Career Center Blog

January 17, 2013

How to appear smarter than you really are


NWjobs

Wouldn't you like to be smarter? Even if you are already super-smart, you probably wouldn't mind goosing the old IQ a few points. Or at least making it look that way.

Now, I'm not suggesting that you do anything ridiculous, like going out and buying a pair of nerdy eyeglasses. (Unless you really need eyeglasses.) And I'm not suggesting that you fake competence, or behave in any way that is sneaky or underhanded or dishonest.

The way to look smarter than you really are is not only simple, but straightforward.

Talk more.

You may be just about ready to quote that old proverb: "Better to remain silent and be thought a fool than to speak up and remove all doubt."

But you know what? In the workplace, and that's what we're talking about here, people who speak up more often are viewed as more instrumental to the group's overall success. That's because talkative people are perceived as dominant people. What's more, for better or for worse, dominant people are perceived as competent people.

In fact, it's actually possible to be smart without appearing to be smart. Sad, isn't it?

Once we accept that a certain amount of success is based more on style than on substance, we can start to make this little quirk work for us. Of course -- and this should go without saying, but I'm saying it anyway -- the key is to talk in an intelligent manner. Offer useful feedback! Pose pertinent questions! Invite group dialogue!

Heck, you can even admit total ignorance if you clearly demonstrate that your objective is the success of your team and your organization. The simple act of contributing is what establishes you as a player.

The result is that your bosses will perceive you as a leader and your job will be more secure. Even naturally shy types (like me and, maybe, you) can see the advantage of that.

Karen Burns is the author of The Amazing Adventures of Working Girl: Real-Life Career Advice You Can Actually Use. Email her at kburns@nwjobs.com.

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How ironic for an article like this to appear on the same day that Lance Armstrong comes clean about his cheating in cycling. If truth caught up with someone as powerful as him, I'm sure it'll catch up with you too.

Of course, what the author says about people mistaking talkativeness / dominance for actual competence is true. But that's just one of the many things wrong with this world. You should look into ways by which you can contribute to making those things right, not take advantage of them for personal gain. Because even if you "make it", you'll be making it in a phony, dysfunctional world, and you'll never be really happy with that kind of success.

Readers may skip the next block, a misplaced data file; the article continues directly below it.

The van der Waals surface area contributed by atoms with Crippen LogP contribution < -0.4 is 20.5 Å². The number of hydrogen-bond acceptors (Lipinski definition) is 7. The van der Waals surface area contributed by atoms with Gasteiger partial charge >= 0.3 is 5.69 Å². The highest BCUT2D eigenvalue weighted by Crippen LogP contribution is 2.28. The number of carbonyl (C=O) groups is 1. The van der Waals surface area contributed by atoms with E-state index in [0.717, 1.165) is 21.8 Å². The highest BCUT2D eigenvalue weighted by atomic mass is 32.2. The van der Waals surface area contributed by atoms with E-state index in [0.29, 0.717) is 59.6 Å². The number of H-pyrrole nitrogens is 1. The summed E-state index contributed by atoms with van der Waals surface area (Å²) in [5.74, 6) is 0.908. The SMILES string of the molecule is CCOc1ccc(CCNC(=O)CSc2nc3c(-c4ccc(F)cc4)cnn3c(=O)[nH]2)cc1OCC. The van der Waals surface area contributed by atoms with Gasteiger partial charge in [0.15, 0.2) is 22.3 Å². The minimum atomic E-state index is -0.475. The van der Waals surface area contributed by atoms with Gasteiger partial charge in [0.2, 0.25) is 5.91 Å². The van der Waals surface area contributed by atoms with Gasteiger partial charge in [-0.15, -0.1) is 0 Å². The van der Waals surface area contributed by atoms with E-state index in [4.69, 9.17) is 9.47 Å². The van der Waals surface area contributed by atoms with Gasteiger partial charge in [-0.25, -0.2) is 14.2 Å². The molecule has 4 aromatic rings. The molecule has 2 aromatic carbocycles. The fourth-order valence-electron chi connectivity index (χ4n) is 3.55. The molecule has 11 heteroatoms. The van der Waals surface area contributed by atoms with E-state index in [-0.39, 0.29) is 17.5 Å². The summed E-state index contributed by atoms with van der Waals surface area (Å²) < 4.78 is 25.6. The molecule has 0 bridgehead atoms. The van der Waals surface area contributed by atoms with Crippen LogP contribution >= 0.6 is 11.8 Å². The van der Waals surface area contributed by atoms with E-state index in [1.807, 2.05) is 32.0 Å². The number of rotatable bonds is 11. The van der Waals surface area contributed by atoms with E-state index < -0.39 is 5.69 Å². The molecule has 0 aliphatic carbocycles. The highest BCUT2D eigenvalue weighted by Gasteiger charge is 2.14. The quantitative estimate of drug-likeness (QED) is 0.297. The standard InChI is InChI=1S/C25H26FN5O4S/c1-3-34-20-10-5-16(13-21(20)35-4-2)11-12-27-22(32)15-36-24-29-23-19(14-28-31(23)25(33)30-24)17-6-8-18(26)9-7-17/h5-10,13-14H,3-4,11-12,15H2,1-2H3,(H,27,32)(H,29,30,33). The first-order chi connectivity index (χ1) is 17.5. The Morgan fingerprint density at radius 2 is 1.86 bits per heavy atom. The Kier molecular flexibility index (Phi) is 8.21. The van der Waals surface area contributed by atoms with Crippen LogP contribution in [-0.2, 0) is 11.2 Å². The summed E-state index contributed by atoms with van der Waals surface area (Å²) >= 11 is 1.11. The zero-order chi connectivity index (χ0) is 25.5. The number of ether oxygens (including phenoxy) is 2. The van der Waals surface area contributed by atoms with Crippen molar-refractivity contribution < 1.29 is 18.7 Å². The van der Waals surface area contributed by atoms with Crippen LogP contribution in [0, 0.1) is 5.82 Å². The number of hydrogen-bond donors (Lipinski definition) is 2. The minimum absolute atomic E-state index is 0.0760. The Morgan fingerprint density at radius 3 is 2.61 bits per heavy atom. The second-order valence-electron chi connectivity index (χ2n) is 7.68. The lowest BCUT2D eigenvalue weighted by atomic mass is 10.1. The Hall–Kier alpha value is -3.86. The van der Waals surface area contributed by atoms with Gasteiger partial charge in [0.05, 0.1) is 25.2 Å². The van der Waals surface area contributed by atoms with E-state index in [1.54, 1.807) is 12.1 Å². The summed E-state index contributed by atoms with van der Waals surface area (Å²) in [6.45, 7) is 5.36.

But of course, I'm not from the US. To the readers of this newspaper, the idea that "winning the game" isn't all that matters in life must seem delusional.

wow. as someone who doesn't have to resort to tricks on how to appear smart, i offer the following suggestions. talk confidently but not arogantly about what you do know, ask questions about what you don't know, and quickly admit when you are wrong. and don't ever, ever, bullshit me.
smart people become smart because they cultivate a habit of learning.

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Karen Burns Karen Burns is the author of The Amazing Adventures of Working Girl, a career guide based on her 59 jobs over 40 years in 22 cities.

Kristen Fife Kristen Fife is a senior recruiter, career mentor, blogger and resume consultant based in the Seattle area.

Lisa Quast Lisa Quast is a certified career coach, mentor, business consultant, former corporate executive and author based in the Seattle area.

Randy Woods Randy Woods writes about job-search tools, networking techniques and other tips to help you land your dream job.

Former contributors

Matt Youngquist is the president of Career Horizons, a career counseling firm.

Natalie Singer is a Seattle writer, editor and small-business owner.

Michelle Goodman is the author of "My So-Called Freelance Life" and "The Anti 9-to-5 Guide."

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